Environment Magazine

Shadow of Ignorance Veiling Society Despite More Science Communication

Posted on the 19 April 2016 by Bradshaw @conservbytes

imagesI’ve been thinking about this post for a while, but it wasn’t until having some long, deep chats today with staff and students at Simon Fraser University‘s Department of Biological Sciences (with a particular hat-tip to the lovely Nick Dulvy, Isabelle Côté & John Reynolds) that the full idea began to take shape in my brain. It seems my presentation was a two-way street: I think I taught a few people some things, and they taught me something back. Nice.

There’s no question at all that science communication has never before been so widespread and of such high quality. More and more scientists and science students are now blogging, tweeting and generally engaging the world about their science findings. There is also an increasing number of professional science communication associations out there, and a growing population of professional science communicators. It is possibly the best time in history to be involved in the generation and/or communication of scientific results.

Why then is the public appreciation, acceptance and understanding of science declining? It really doesn’t make much sense if you merely consider that there has never been more good science ‘out there’ in the media — both social and traditional. For the source literature itself, there has never before been as many scientific journals, articles and even scientists writing.

So clearly it’s not declining access to information that’s the problem, nor is it a retracting body of human scientific knowledge (obviously). Many have pondered why nonsensical political extremism, religiosity, declining educational standards, scientific denialism, conspiracy theories and evidence-free dogmas are rising despite our unparalleled access to knowledge. Few answers are forthcoming, although it is my own hypothesis that we have finally entered a phase of compensatory resource competition (human density feedback) where the fight to dominate dwindling resources engenders more evidence-free ideologies. In fact, I wager that the first phase of such density feedback in humans is manifested as an ideological response, rather than a behavioural or demographic one (of course, the latter will inevitably follow).

So it is entirely plausible (although still hypothetical at this stage) that despite our increasing frequency and quality of science communication, society is still slipping into an Endarkenment1. This potentially negates everything I’ve ever said or written about the value of science communication, and certainly would make all those already in the business (or contemplating moving into it) question their life ambitions.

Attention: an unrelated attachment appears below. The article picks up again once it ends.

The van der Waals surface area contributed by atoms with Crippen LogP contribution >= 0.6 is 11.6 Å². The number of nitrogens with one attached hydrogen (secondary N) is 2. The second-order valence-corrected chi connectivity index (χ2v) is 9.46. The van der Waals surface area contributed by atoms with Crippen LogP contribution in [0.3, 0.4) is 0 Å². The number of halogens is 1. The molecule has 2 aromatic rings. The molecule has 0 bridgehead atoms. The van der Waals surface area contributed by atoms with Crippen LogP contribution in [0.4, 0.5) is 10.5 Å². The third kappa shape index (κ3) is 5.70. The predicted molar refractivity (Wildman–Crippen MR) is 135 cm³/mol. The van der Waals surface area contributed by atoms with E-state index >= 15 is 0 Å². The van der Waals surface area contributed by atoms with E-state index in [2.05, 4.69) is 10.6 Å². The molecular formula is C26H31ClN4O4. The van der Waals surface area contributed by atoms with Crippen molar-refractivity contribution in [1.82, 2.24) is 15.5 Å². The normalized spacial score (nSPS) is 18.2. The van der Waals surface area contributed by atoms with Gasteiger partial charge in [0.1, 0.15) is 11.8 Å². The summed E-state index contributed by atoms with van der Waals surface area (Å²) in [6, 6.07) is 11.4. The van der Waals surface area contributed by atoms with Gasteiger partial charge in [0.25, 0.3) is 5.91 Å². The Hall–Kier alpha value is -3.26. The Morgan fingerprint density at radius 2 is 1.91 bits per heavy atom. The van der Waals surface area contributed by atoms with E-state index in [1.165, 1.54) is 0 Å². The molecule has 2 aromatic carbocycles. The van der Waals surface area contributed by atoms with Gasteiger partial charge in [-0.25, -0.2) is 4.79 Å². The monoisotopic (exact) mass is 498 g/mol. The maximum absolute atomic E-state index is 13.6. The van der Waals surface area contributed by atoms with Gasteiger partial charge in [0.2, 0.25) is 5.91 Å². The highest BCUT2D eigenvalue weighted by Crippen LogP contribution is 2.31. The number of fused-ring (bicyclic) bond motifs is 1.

The reality is thankfully a little more encouraging than the simple story told by this gloomy picture. The reason there is a silver lining is that at least from the perspective of actively communicating scientists, the people who matter most in making society-changing policies are more likely to know about their expertise and their good, evidence-based suggestions for improvement than if the scientists only published in academic journals2. I’ll use one example to illustrate this.

Australia has an appalling environmental record and laughable (agonising) climate-change policies. Our governing politicians are either outright climate-change and/or science denialists, or they couldn’t give a rat’s filthy bum about the disastrous state of our planetary life-support system. Yet despite the existence of these arsehats, every single municipal and regional council, state government and even relevant federal ministry has active climate change-mitigation and environmental policies. Sure, they are for the most part entirely inadequate, but at least they exist, and the bureaucrats responsible for their implementation are getting on with their jobs despite the inane politics happening above their heads. When these policy makers need advice and data, they inevitably turn to scientists to provide it. Those scientists who do the best job of communicating their findings are therefore more likely to be noticed by the bureaucrats and invited to contribute their solutions.

These are the people to whom science communicators are now speaking, and thankfully, these are the people that matter most when it comes to making decisions about environmental protection and remediation. Do not become too stressed by the ecological ignorance of Jane or Joe Bloggs on the street, or the near-total lack of environmental concern in the political discourse; instead, make sure that your message is heard clearly by the decision makers who have the most incentive, power and desire to change society for the better.

I am not, however, convinced that we as a society will get our act together in time to avoid really horrible problems down the track, but at least we can slow the process of degradation by talking (indirectly and directly) to the people who matter most.

1The opposite of Enlightenment.

2Practically no one outside of academia reads them.

CJA Bradshaw

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